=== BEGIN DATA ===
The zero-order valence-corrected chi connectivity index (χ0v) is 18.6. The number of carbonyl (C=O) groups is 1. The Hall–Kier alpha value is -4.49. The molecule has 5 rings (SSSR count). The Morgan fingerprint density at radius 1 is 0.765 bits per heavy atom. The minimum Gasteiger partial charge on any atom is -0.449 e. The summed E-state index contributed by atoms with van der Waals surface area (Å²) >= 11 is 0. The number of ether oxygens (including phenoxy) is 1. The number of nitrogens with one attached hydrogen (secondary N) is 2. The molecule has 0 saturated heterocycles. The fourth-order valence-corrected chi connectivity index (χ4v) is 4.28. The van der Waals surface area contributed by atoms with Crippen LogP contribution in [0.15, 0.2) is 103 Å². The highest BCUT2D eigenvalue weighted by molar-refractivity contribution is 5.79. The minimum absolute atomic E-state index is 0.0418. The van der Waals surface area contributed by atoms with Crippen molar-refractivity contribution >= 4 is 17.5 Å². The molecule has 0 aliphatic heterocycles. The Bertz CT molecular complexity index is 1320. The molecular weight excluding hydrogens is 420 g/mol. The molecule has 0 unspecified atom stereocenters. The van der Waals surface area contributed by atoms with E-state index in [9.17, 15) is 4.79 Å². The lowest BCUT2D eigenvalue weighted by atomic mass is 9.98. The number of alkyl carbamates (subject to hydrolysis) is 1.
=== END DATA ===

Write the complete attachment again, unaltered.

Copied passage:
The zero-order valence-corrected chi connectivity index (χ0v) is 18.6. The number of carbonyl (C=O) groups is 1. The Hall–Kier alpha value is -4.49. The molecule has 5 rings (SSSR count). The Morgan fingerprint density at radius 1 is 0.765 bits per heavy atom. The minimum Gasteiger partial charge on any atom is -0.449 e. The summed E-state index contributed by atoms with van der Waals surface area (Å²) >= 11 is 0. The number of ether oxygens (including phenoxy) is 1. The number of nitrogens with one attached hydrogen (secondary N) is 2. The molecule has 0 saturated heterocycles. The fourth-order valence-corrected chi connectivity index (χ4v) is 4.28. The van der Waals surface area contributed by atoms with Crippen LogP contribution in [0.15, 0.2) is 103 Å². The highest BCUT2D eigenvalue weighted by molar-refractivity contribution is 5.79. The minimum absolute atomic E-state index is 0.0418. The van der Waals surface area contributed by atoms with Crippen molar-refractivity contribution >= 4 is 17.5 Å². The molecule has 0 aliphatic heterocycles. The Bertz CT molecular complexity index is 1320. The molecular weight excluding hydrogens is 420 g/mol. The molecule has 0 unspecified atom stereocenters. The van der Waals surface area contributed by atoms with E-state index in [9.17, 15) is 4.79 Å². The lowest BCUT2D eigenvalue weighted by atomic mass is 9.98. The number of alkyl carbamates (subject to hydrolysis) is 1.